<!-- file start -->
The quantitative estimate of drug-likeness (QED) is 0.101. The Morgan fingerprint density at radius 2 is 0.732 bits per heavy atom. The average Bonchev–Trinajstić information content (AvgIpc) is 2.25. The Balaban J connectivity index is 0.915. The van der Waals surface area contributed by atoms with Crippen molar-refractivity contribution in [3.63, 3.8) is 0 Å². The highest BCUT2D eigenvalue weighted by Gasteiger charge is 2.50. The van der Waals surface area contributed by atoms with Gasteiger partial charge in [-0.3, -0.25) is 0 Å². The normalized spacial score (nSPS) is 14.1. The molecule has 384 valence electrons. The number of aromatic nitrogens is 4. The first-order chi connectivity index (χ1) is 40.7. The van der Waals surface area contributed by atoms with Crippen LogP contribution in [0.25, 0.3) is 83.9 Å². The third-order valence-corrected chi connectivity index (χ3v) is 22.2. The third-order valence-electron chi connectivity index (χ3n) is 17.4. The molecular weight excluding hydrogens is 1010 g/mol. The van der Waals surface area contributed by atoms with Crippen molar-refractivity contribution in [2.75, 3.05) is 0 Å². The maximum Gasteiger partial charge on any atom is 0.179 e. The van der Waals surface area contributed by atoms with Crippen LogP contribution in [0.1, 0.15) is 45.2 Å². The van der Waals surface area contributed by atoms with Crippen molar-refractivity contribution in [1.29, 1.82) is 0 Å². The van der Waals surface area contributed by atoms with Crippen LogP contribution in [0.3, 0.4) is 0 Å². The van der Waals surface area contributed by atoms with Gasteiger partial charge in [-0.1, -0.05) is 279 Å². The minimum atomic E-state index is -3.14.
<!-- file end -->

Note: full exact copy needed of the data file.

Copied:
The quantitative estimate of drug-likeness (QED) is 0.101. The Morgan fingerprint density at radius 2 is 0.732 bits per heavy atom. The average Bonchev–Trinajstić information content (AvgIpc) is 2.25. The Balaban J connectivity index is 0.915. The van der Waals surface area contributed by atoms with Crippen molar-refractivity contribution in [3.63, 3.8) is 0 Å². The highest BCUT2D eigenvalue weighted by Gasteiger charge is 2.50. The van der Waals surface area contributed by atoms with Gasteiger partial charge in [-0.3, -0.25) is 0 Å². The normalized spacial score (nSPS) is 14.1. The molecule has 384 valence electrons. The number of aromatic nitrogens is 4. The first-order chi connectivity index (χ1) is 40.7. The van der Waals surface area contributed by atoms with Crippen LogP contribution in [0.25, 0.3) is 83.9 Å². The third-order valence-corrected chi connectivity index (χ3v) is 22.2. The third-order valence-electron chi connectivity index (χ3n) is 17.4. The molecular weight excluding hydrogens is 1010 g/mol. The van der Waals surface area contributed by atoms with Crippen molar-refractivity contribution in [2.75, 3.05) is 0 Å². The maximum Gasteiger partial charge on any atom is 0.179 e. The van der Waals surface area contributed by atoms with Crippen LogP contribution in [0.1, 0.15) is 45.2 Å². The van der Waals surface area contributed by atoms with Crippen molar-refractivity contribution in [1.29, 1.82) is 0 Å². The van der Waals surface area contributed by atoms with Crippen LogP contribution in [0.3, 0.4) is 0 Å². The van der Waals surface area contributed by atoms with Gasteiger partial charge in [-0.1, -0.05) is 279 Å². The minimum atomic E-state index is -3.14.